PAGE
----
Oh, the scathing skepticism, the unassailable logic of the argument! Please stop, Buster! You're shaking the cult of statistics to its very foundation!

As far as I'm concerned, this guy is a hack. He was when he wrote for the Times, and he will be at ESPN, whether or not the Dodgers make the playoffs.

Tuesday, April 05, 2005

(Belated) Preseason Predictions

I really did mean to get these on record before the end of Spring Training, but I never did. So it may be seen as cheating, since I already know the Mets won't go 162-0, but here are my predictions for the 2005 season:

NL East*
New York

NL Central
St. Louis

NL West
Los Angeles
San Diego
San Francisco

AL East
New York
Tampa Bay

AL Central
Kansas City

AL West

NL MVP: Albert Pujols
AL MVP: Manny Ramirez

NL Cy Young: Jason Schmidt
AL Cy Young: Randy Johnson

NL ROY: Gavin Floyd
AL ROY: Dallas McPherson

* as revised Feb. 22. I'm not really down on the boys, but consider this hedging.

Monday, April 04, 2005

Aw jeez

Mets lose 7-6 after Dunn and Randa hit back-to-back 9th inning jacks off Looper.

It's probably a good thing that the site went down after the 7th inning (probably due to all the baseball blogging). That ninth inning would have induced something profane and poorly typed.

On the bright side, after Dunn's first, Pedro looked a whole lot like the 1999 model (mileage may vary), Beltran had a big day, and Matsui went deep.

But the 9th hurt like all hell. What's especially painful about this loss is that it appears to fit the prepackaged Mets storyline (see here), meaning we're going to be hearing about the shaky bullpen at least until May.

Except it really doesn't fit, because the lead was blown by our Closer, who was coming off an excellent season. The middle innings weren't the problem. Aybar gave up a run, but Koo looked outstanding in the eighth, striking out Griffey on a called strike three that Piazza couldn't handle.

I'm not really worried about Looper. He wasn't the first, and certainly won't be the last, to give one up to Adam Dunn. Said Looper after the game, "I've definitely given up my share of whatever you want to call it."

Well, Braden, I'd call Dunn's shot a "badonkadonk," but that's just me. Try not to serve up any more.

Once again it's on

**3:35 ET**

Pedro just struck out his 10th batter (LaRue), having been more or less untouchable since the mistake to Dunn. He's already at 82 pitches, tho, and not out of the 5th yet. I'd really like to see the offense get him a W. Actually, make it a dozen for Pedro. Oh what I'd give for 175 innings like this.

Cameron and Mientkiewicz both singled to set the table for David Wright. Back to the compucast...

**2:38 ET**

Mets trail 3-1. Adam Dunn is a beast, and it looks like he's starting to think so himself, doing a little "Cadillacing" after his absolutely-no-doubt three run blast. Pedro has settled in the 2nd and struck out three straight, though.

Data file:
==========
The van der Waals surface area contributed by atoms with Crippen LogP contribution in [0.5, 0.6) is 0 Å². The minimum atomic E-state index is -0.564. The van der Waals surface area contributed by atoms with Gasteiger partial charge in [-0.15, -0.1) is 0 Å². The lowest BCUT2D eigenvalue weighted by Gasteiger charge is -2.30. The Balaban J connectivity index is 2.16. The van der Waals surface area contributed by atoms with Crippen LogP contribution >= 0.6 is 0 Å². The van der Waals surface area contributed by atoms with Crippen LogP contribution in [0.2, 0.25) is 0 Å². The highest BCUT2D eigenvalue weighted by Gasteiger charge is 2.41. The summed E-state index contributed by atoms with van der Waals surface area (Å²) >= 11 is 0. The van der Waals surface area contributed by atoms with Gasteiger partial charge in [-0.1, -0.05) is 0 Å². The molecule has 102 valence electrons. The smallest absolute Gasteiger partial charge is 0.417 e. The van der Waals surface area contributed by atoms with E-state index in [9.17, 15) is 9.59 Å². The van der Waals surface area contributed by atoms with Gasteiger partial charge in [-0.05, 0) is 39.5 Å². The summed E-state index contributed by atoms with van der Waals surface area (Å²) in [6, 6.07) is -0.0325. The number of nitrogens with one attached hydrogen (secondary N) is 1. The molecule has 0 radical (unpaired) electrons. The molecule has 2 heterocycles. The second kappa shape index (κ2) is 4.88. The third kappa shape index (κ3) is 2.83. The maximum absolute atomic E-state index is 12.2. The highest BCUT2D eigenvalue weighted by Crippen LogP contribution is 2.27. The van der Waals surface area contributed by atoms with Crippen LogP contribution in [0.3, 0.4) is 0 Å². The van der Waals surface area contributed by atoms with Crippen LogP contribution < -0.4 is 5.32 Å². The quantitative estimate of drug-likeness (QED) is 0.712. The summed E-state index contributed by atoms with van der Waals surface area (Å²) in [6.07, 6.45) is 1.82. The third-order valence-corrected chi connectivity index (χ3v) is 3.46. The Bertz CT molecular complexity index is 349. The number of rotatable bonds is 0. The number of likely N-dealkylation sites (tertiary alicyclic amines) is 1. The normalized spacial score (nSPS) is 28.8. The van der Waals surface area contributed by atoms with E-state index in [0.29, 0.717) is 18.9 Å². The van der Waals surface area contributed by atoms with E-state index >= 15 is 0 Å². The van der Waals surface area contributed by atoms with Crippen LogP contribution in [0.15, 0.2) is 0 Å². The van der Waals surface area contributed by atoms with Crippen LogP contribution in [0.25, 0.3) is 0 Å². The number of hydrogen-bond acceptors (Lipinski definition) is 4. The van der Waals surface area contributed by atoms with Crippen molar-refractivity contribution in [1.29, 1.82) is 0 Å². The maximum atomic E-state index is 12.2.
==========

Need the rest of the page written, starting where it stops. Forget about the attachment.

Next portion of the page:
**1:40 ET**

Jeremy Bonderman looks nasty, even on the small, pixellated screen. He's struck out 5 through two innings, walking 1.

Oliver Perez is just getting started against the Brewers... just got his first of what will probably be over 200 Ks in 2005.


It's Opening Day, and the Mets are throwing Pedro Martinez against Paul Wilson. I'm a happy man.

Of course, if Pedro should run into trouble against the Reds lineup, which will be formidable until the injuries hit, there will only be eight relievers to call on. Yes, despite his rocky finish to the exhibition season, Fortunato has deservedly made the squad, bringing the number of pitchers to thirteen. And they said the bullpen wasn't deep.

The Yankees-Red Sox game last night was an exhibition of the truly awesome collection of baseball talent in the Boogie-Down. I found myself more than impressed, almost intimidated, by the sight of Randy Johnson sulking out to the mound, in what must be the longest pinstripes ever tailored, in front of a screaming capacity crowd of die-hards and celebrities. His control was actually a little off, as evidenced by the two walks and the hit given up to Jay Payton on a 1-2 count, but he still did his thing.

Between the hitting and Damon's struggles in center, there was nothing to indicate that the Sox are even better. Those two are really a division unto themselves, and it just plain sucks for the fans of their three little sisters in the AL East, and whoever wants to beat one of them for the title.

More to follow throughout the day...

Saturday, April 02, 2005

Ginter gone

In a two team blockbuster, Matt Ginter has been traded to the Tigers in exchange for 26 year-old reliever Steve Colyer, shifting the balance of power in the NL East arms race.

I keed, of course. With the acquisition of Ishii and the eventual return of Trachsel, Ginter wasn't going to be getting the call very often for the Mets, so I can't imagine he'll be sorely missed.

But it's becoming evident that it is now official club policy to acquire only pitchers with atrocious control. Zambrano, Ishii, Colyer... It makes me wonder whether Dae-Sung Koo (or Mr. Koo, as he's become known) walked 5 per nine in Japan but, like so many other imports, hasn't yet been able to duplicate those numbers here. If Rick Peterson really is a shaman of some sort, why didn't Oakland go after such guys, who could charitably be called "buckwild"?

Again, it's not a big deal, but the bullpen is not so bad that Omar needs to ship off a serviceable 5th/spot starter to add this kind of "depth".